Too much time had passed. The carcass was soft and sparse, the eyes completely gone. A blanket of coarse grey hair surrounded the floor around it. Sad little maggots that never grew up speckled the area like rice. Jake Howard smiled.
The sagging garage rested its tired foundation amid waist-high rye. Hot dry wind rustled the weedy growths, pattering them softly against the worn whitewashed clapboards. A rusted homemade wind chime of soup cans and nails tapped hollow tinny heartbeats as it swayed from the grey eave over the carriage door. The boy extended his toes to their diminutive limits, just high enough for his bright curious eyes to reach the rippled door glass.
The man he knew as Mr. Howard was crouched around a mass of strangeness at the far end of the space. A large antique tractor filled the space between the boy and the target of his interest; the vehicle’s great knobby rear tire obscuring the details needed to complete the scene. The rumors had been part of life here for as long as the boy could remember. It was all talk, all funny little rumors over unexplained incidents or alleged incidents. It didn’t help Jake’s cause that he was a very large and tremendously ugly man of slight genetic attributes, a forty-two year old virgin momma’s boy retard.
Jake used his skinning knife to slice off a walnut sized chunk of the putrid flesh. Without hesitation he popped it into his mouth and like an oyster the thing slid down his throat. The boy witnessed this disgusting display, slipped and fell hard enough to disturb the dozen chickens feeding in the adjoining coop. Shrill cackles and clucks filled the quiet.
A week later the police knocked on Jake’s front door. They inquired, he responded, and was left alone shortly after. Dinner that night was a rare treat, a scrumptious delectable dish not often enjoyed. Jake ate heartily washing down the meal with a half-gallon of syrupy red wine. He finished the bottle, collapsed in his frayed easy chair as the old television delivered world-class wrestling. Throughout the night strange dreams made his sleep restless and when the sun crept under the stained roller shade he found consciousness painful and out of focus. He checked the shed before leaving.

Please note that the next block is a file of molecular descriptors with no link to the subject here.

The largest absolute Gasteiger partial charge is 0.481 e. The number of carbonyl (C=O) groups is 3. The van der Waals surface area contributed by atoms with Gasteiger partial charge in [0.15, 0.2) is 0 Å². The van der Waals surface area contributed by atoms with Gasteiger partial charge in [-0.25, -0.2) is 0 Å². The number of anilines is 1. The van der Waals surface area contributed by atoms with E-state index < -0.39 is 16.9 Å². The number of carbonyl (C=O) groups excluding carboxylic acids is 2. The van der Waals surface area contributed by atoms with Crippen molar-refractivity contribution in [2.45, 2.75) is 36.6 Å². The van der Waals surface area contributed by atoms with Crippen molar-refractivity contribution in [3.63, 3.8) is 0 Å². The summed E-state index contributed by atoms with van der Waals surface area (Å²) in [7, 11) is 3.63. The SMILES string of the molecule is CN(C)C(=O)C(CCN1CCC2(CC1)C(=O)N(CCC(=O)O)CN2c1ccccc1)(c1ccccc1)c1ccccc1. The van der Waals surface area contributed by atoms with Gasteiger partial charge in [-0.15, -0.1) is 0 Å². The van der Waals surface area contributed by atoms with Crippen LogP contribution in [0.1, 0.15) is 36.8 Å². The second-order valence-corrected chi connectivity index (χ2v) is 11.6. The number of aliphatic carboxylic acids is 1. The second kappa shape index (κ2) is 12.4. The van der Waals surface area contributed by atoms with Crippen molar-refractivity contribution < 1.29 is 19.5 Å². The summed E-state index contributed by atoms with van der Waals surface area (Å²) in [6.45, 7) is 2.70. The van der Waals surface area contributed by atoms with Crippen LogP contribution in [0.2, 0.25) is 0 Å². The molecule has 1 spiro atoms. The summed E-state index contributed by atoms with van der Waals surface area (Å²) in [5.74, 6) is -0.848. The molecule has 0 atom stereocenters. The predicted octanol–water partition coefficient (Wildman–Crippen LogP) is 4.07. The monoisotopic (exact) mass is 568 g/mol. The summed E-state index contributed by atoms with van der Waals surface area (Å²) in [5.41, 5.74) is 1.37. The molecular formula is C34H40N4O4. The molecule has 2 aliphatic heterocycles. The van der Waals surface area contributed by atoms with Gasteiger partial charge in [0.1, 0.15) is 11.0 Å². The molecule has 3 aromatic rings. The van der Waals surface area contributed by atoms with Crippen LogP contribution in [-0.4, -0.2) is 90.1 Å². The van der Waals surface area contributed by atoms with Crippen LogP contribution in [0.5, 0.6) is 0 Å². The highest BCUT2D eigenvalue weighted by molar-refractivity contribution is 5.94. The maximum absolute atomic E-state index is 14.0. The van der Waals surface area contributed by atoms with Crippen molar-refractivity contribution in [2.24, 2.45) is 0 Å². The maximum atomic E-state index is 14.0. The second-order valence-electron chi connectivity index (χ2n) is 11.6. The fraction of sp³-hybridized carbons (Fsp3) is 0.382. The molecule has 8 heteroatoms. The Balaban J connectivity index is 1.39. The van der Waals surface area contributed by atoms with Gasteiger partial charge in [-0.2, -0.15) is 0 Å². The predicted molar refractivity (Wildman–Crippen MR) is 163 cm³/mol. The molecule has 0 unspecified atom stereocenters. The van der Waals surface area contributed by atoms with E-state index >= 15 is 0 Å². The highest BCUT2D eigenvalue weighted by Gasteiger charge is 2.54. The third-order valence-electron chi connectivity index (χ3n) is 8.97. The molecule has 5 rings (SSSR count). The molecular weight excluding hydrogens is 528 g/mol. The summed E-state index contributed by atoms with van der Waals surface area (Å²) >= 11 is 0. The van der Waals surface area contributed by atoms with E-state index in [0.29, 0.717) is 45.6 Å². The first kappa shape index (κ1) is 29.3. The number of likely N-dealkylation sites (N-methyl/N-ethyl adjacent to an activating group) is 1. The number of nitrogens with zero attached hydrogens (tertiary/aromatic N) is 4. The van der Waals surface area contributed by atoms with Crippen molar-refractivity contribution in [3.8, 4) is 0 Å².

“Whatcha need, Jake?” asked Fran. Fran owned the feed and farm supply.
“100 lbs of Dog Chow.”
“Jesse over to West Side said Buster died a little bit ago,” Fran inquired. “You got a new pup?”
“Um, yes. New fella.”
Fran nodded and smiled slightly as she pulled intercom mic toward her, “Henry, bring up a medium sack of Dog Chow,” she said through a hollow electric voice that carried the length of the store. She caught a beat and raised an eyebrow, “Oh!! Goodness, you hear about the Lane boy?” Jake only squinted. “Little Jimmy. Went out picking berries just over a week ago, never come home.”
“Yeah, uh, just heard about it. Jarvis and his deputy came by my place yesterday asking if I’d seen the kid.”
“And?” she asked.
“Told them no.”
Henry pulled a flat roller cart up the aisle while Jake paid the bill. When Henry offered to roll the hundred pound sack out to Jake’s truck, he said no thanks, bent down and grabbed the sack with one hand and tossed onto his cinder block shoulder.
Jake dumped the nuggets into the bowl and filled the water from the plastic jug he brought along. He heard a slight whimper as he closed the cage behind him.
The local news kept the story of little Jimmy Lane on the front page for several more weeks. When there was nothing to report about the investigation the reporters found friends and family willing to speak, and asked them intimate questions. The more seasoned news people had a manner that could almost pass for sincere.
To add insult to injury, little Jimmy’s dog Rover was hit by a truck on the long backstretch of Harlow Road heading east. The animal had run off the day after Jimmy failed to return home and hadn’t been seen since. Harry Jenkins, friend of the boy’s family, found the dead mutt on his way to town early one morning. He recognized the dog, so he loaded its stiff body onto his flatbed, turned around and delivered it to Jimmy’s folks. Jimmy’s ma was already a wreck and could only turn away and retreat to the solitude of her bedroom. Jimmy’s dad thanked Harry, then dug a grave near the honeysuckle hedge, said a prayer to Jesus and covered the corpse with dirt.